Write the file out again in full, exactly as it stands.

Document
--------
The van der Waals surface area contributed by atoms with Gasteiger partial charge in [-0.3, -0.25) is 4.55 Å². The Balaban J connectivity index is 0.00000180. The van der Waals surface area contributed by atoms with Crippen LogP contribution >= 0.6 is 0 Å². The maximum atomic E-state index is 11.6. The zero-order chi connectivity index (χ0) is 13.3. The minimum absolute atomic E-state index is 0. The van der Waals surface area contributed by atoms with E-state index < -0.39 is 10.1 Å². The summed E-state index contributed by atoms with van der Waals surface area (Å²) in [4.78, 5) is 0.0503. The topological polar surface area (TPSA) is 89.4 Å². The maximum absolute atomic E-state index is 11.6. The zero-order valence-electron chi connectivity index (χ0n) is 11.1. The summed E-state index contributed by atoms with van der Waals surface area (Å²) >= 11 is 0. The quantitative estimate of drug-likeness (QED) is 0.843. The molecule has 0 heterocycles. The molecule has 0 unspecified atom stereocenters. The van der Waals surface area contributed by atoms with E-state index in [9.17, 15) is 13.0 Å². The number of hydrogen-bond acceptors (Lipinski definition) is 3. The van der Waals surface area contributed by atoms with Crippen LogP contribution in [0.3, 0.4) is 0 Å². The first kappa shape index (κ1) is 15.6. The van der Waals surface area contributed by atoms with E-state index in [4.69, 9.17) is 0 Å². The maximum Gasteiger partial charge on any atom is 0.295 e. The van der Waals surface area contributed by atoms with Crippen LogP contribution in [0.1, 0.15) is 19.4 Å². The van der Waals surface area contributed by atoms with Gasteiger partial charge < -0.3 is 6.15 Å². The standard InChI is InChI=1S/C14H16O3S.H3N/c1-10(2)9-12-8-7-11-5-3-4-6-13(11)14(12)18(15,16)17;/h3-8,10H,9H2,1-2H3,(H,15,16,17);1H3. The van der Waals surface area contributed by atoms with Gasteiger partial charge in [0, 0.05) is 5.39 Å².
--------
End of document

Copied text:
The van der Waals surface area contributed by atoms with Gasteiger partial charge in [-0.3, -0.25) is 4.55 Å². The Balaban J connectivity index is 0.00000180. The van der Waals surface area contributed by atoms with Crippen LogP contribution >= 0.6 is 0 Å². The maximum atomic E-state index is 11.6. The zero-order chi connectivity index (χ0) is 13.3. The minimum absolute atomic E-state index is 0. The van der Waals surface area contributed by atoms with E-state index < -0.39 is 10.1 Å². The summed E-state index contributed by atoms with van der Waals surface area (Å²) in [4.78, 5) is 0.0503. The topological polar surface area (TPSA) is 89.4 Å². The maximum absolute atomic E-state index is 11.6. The zero-order valence-electron chi connectivity index (χ0n) is 11.1. The summed E-state index contributed by atoms with van der Waals surface area (Å²) >= 11 is 0. The quantitative estimate of drug-likeness (QED) is 0.843. The molecule has 0 heterocycles. The molecule has 0 unspecified atom stereocenters. The van der Waals surface area contributed by atoms with E-state index in [9.17, 15) is 13.0 Å². The number of hydrogen-bond acceptors (Lipinski definition) is 3. The van der Waals surface area contributed by atoms with Crippen LogP contribution in [0.3, 0.4) is 0 Å². The first kappa shape index (κ1) is 15.6. The van der Waals surface area contributed by atoms with E-state index in [4.69, 9.17) is 0 Å². The maximum Gasteiger partial charge on any atom is 0.295 e. The van der Waals surface area contributed by atoms with Crippen LogP contribution in [0.1, 0.15) is 19.4 Å². The van der Waals surface area contributed by atoms with Gasteiger partial charge < -0.3 is 6.15 Å². The standard InChI is InChI=1S/C14H16O3S.H3N/c1-10(2)9-12-8-7-11-5-3-4-6-13(11)14(12)18(15,16)17;/h3-8,10H,9H2,1-2H3,(H,15,16,17);1H3. The van der Waals surface area contributed by atoms with Gasteiger partial charge in [0, 0.05) is 5.39 Å².